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Ottawa exhibit features 150 years of Jews’ contributions to Canada

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From left, Dr. Mark Kristmanson, CEO of the National Capital Commission; Supreme Court Justice Michael J. Moldaver; Ottawa Police Chief Charles Bordeleau; Rabbi Reuven Bulka, Rabbi Emeritus of Machzikei Hadas Synagogue; Mrs. Catherine Bélanger, widow of the late Member of Parliament Mauril Belanger; Tova Lynch, chair of CJE; Linda Kerzner, chair, Jewish Federation of Ottawa; Cantor Daniel Benlolo of Congregation Kehilat Beth Israel

On a beautiful Sunday afternoon, as thousands of people from across Canada were in Ottawa to celebrate the Junos, a smaller group of people gathered to celebrate the opening of an exhibit about Jews’ contribution to Canada since 1867.

“I am really grateful to all of you for coming early to the Junos. This is the Jew-yes,” joked event MC Rabbi Reuven Bulka of Ottawa’s Congregation Machzikei Hadas.

The culmination of a great deal of hard work by a small and dedicated committee led by Tova Lynch, the exhibit, entitled the Canadian Jewish Experience: A Tribute to Canada 150, was unveiled April 2 in the lobby of a building at 30 Metcalfe Street, not far from Parliament Hill, owned by the National Capital Commission (NCC.)

The specially created, bilingual exhibit consists of nine panels illustrating major areas in which Jewish Canadians have contributed to the fabric of the land in the 150 years since Confederation.

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In addition, one panel dedicated to the late Louis Rasminsky, the first Jewish governor of the Bank of Canada, will be on display at the Bank of Canada headquarters in Ottawa. Members of the Rasminsky family attended the opening event.

Committee chair Tova Lynch thanked the many people and organizations who helped bring the project to fruition, including the NCC, which is providing space for the exhibit; the major sponsors (the Asper Foundation and the Bel-Fran Charitable Foundation) as well as the other smaller sponsors. The entire exhibit has been funded by donations, and additional donations are being solicited to enable a second set of panels to travel across the country to various venues throughout the year. A website has also been set up with more detailed information as well as information about dates and locations for upcoming lectures: www.cje2017.com.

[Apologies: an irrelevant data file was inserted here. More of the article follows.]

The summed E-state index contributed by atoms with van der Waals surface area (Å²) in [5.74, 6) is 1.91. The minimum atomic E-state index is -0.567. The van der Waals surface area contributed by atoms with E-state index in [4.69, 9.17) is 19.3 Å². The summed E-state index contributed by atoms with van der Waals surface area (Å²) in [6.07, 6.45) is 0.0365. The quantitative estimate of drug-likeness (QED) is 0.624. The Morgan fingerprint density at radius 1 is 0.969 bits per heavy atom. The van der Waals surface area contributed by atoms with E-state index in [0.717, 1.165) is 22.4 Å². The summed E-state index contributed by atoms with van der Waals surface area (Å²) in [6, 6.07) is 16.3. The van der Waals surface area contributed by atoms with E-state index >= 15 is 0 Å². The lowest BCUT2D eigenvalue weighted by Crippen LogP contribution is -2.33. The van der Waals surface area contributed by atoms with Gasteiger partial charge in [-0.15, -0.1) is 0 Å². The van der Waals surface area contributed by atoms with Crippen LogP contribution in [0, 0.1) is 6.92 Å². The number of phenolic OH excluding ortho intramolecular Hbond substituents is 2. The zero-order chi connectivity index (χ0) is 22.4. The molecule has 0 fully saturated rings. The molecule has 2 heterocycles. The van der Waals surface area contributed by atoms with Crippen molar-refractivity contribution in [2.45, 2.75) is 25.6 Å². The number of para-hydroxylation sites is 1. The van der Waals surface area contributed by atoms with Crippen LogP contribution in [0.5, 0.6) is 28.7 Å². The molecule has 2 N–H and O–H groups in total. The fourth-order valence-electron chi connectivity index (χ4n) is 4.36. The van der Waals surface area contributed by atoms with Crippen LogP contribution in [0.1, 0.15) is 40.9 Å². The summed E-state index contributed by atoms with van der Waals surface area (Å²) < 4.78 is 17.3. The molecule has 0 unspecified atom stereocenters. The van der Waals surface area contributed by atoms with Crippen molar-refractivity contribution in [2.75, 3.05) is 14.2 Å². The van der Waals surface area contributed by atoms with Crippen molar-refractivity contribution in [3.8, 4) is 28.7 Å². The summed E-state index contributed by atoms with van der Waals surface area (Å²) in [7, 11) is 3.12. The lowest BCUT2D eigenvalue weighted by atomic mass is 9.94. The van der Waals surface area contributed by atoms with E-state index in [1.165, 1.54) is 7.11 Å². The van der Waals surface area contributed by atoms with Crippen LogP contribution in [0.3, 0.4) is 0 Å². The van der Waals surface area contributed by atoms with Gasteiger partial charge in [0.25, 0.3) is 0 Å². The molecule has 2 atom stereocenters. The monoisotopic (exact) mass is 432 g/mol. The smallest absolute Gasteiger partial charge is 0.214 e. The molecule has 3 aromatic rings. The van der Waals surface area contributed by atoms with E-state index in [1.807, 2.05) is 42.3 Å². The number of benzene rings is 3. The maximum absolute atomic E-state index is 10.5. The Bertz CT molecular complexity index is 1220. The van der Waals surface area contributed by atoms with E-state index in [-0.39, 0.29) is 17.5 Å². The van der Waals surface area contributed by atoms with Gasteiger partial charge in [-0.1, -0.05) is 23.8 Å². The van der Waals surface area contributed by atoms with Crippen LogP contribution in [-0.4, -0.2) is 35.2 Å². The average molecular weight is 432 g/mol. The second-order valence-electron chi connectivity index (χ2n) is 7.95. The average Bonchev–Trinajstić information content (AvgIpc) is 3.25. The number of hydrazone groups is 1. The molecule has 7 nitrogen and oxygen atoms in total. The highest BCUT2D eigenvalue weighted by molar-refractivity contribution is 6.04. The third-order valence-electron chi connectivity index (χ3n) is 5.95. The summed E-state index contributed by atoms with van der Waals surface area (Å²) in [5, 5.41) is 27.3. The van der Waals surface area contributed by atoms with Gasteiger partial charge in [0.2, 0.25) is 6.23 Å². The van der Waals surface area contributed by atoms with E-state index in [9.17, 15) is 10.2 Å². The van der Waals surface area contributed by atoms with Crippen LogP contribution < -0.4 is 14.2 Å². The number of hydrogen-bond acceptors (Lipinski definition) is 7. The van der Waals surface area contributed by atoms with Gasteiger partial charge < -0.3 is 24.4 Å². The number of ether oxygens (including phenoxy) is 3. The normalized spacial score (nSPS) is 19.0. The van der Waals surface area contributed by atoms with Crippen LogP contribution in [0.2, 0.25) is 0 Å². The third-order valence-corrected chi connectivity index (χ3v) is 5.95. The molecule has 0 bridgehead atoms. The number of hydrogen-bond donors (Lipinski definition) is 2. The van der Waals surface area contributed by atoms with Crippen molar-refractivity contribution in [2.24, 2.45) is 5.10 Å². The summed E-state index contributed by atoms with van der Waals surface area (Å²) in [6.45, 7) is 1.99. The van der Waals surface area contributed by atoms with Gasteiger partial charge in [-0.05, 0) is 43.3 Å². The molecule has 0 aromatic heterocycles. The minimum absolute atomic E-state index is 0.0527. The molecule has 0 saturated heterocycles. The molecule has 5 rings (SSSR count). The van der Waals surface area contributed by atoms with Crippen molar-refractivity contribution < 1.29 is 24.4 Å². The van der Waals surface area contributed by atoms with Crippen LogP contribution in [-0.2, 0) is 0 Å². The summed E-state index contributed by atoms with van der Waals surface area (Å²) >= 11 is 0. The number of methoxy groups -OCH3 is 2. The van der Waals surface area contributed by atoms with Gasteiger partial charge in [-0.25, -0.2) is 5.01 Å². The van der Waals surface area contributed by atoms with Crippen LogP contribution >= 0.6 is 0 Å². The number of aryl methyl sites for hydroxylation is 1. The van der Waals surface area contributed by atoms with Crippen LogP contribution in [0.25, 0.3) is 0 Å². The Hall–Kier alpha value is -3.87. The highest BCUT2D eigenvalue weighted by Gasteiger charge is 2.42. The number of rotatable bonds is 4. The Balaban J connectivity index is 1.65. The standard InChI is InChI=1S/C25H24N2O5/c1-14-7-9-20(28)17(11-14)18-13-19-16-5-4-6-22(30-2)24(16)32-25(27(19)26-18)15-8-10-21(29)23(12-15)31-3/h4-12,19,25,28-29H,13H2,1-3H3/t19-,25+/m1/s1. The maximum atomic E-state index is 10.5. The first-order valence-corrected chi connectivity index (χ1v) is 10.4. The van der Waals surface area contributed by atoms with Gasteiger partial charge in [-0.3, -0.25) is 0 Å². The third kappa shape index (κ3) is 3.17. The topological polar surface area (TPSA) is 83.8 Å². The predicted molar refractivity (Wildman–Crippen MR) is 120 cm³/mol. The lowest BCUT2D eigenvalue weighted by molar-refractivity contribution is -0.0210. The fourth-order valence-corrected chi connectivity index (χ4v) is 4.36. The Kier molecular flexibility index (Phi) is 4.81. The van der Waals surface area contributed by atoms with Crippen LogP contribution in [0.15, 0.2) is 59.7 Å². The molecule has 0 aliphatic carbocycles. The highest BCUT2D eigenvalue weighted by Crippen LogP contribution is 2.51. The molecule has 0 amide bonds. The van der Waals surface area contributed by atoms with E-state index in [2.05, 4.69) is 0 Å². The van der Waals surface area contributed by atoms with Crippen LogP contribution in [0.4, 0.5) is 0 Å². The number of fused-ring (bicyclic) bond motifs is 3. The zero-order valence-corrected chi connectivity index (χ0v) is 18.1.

Ottawa Mayor Jim Watson was enthusiastic in his support. “We have 37,000 people a week going through City Hall and we would love to have this exhibit at Ottawa City Hall,” Watson said. He noted that two of his predecessors as mayor were Jewish: the late Lorry Greenberg and Jackie Holzman.

Curated by Sandra Morton Weizman of Calgary, with contributions and assistance from Victor Rabinovitch, the former president and CEO of the Canadian Museum of Civilization (now the Canadian Museum of History), as well as leaders of Jewish Federations across Canada and the Centre for Israel and Jewish Affairs, the exhibit is also supported by members of Parliament from all federal parties, as well as Senator Linda Frum, former senator Gerry Grafstein and Rabbi Bulka.

Mark Kristmanson, CEO of the NCC, congratulated the committee and the Jewish community for the success of the project and welcomed it to the premises.

In attendance were a number of local and federal politicians, including MPPs Lisa MacLeod and Natalie Desrosiers; MP Andrew Leslie, parliamentary secretary to the minister of foreign affairs, who brought greetings on behalf of the government; Ottawa Police Chief Charles Bordeleau; and Counc. Jean Cloutier. Rabbi Bulka also welcomed members of the clergy from several faiths.

The official ribbon cutting was presided over by Lynch, Kristmanson, Catherine Belanger, widow the late MPP Mauril Belanger, MPP); Linda Kerzner, chair of the Jewish Federation of Ottawa; and Cantor Daniel Benlolo, who concluded the ceremony with a rendition of Leonard Cohen’s Hallelujah.